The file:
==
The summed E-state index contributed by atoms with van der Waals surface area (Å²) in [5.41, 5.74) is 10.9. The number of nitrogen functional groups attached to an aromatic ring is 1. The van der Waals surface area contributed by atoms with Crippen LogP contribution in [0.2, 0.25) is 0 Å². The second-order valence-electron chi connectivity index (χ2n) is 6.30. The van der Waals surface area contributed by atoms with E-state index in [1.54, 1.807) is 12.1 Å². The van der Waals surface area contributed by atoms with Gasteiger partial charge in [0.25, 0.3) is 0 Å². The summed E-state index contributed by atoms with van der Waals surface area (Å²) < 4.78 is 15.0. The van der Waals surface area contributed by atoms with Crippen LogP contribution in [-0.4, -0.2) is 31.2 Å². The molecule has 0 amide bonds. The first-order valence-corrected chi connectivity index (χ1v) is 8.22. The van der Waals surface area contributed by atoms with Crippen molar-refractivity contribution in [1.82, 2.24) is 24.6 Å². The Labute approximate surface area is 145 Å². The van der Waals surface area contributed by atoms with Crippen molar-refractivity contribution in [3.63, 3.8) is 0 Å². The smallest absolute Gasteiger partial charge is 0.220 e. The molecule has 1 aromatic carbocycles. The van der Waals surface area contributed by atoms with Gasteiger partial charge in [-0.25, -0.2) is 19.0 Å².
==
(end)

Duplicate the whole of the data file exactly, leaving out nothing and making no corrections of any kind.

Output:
The summed E-state index contributed by atoms with van der Waals surface area (Å²) in [5.41, 5.74) is 10.9. The number of nitrogen functional groups attached to an aromatic ring is 1. The van der Waals surface area contributed by atoms with Crippen LogP contribution in [0.2, 0.25) is 0 Å². The second-order valence-electron chi connectivity index (χ2n) is 6.30. The van der Waals surface area contributed by atoms with E-state index in [1.54, 1.807) is 12.1 Å². The van der Waals surface area contributed by atoms with Gasteiger partial charge in [0.25, 0.3) is 0 Å². The summed E-state index contributed by atoms with van der Waals surface area (Å²) < 4.78 is 15.0. The van der Waals surface area contributed by atoms with Crippen LogP contribution in [-0.4, -0.2) is 31.2 Å². The molecule has 0 amide bonds. The first-order valence-corrected chi connectivity index (χ1v) is 8.22. The van der Waals surface area contributed by atoms with Crippen molar-refractivity contribution in [1.82, 2.24) is 24.6 Å². The Labute approximate surface area is 145 Å². The van der Waals surface area contributed by atoms with Crippen molar-refractivity contribution in [3.63, 3.8) is 0 Å². The smallest absolute Gasteiger partial charge is 0.220 e. The molecule has 1 aromatic carbocycles. The van der Waals surface area contributed by atoms with Gasteiger partial charge in [-0.25, -0.2) is 19.0 Å².